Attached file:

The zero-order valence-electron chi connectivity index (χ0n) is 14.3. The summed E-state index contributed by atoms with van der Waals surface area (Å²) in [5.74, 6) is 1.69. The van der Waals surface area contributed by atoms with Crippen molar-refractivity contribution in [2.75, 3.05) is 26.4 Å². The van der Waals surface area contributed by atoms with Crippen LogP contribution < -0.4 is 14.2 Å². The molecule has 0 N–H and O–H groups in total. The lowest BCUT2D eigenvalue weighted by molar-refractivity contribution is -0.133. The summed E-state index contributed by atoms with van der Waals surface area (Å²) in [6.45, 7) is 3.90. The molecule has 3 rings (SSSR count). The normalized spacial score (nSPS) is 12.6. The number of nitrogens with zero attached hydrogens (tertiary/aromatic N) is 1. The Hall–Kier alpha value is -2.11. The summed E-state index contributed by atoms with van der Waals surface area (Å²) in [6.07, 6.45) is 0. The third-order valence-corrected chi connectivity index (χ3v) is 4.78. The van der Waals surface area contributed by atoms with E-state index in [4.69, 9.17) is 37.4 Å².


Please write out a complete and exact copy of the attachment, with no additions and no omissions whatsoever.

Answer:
The zero-order valence-electron chi connectivity index (χ0n) is 14.3. The summed E-state index contributed by atoms with van der Waals surface area (Å²) in [5.74, 6) is 1.69. The van der Waals surface area contributed by atoms with Crippen molar-refractivity contribution in [2.75, 3.05) is 26.4 Å². The van der Waals surface area contributed by atoms with Crippen LogP contribution < -0.4 is 14.2 Å². The molecule has 0 N–H and O–H groups in total. The lowest BCUT2D eigenvalue weighted by molar-refractivity contribution is -0.133. The summed E-state index contributed by atoms with van der Waals surface area (Å²) in [6.45, 7) is 3.90. The molecule has 3 rings (SSSR count). The normalized spacial score (nSPS) is 12.6. The number of nitrogens with zero attached hydrogens (tertiary/aromatic N) is 1. The Hall–Kier alpha value is -2.11. The summed E-state index contributed by atoms with van der Waals surface area (Å²) in [6.07, 6.45) is 0. The third-order valence-corrected chi connectivity index (χ3v) is 4.78. The van der Waals surface area contributed by atoms with E-state index in [4.69, 9.17) is 37.4 Å².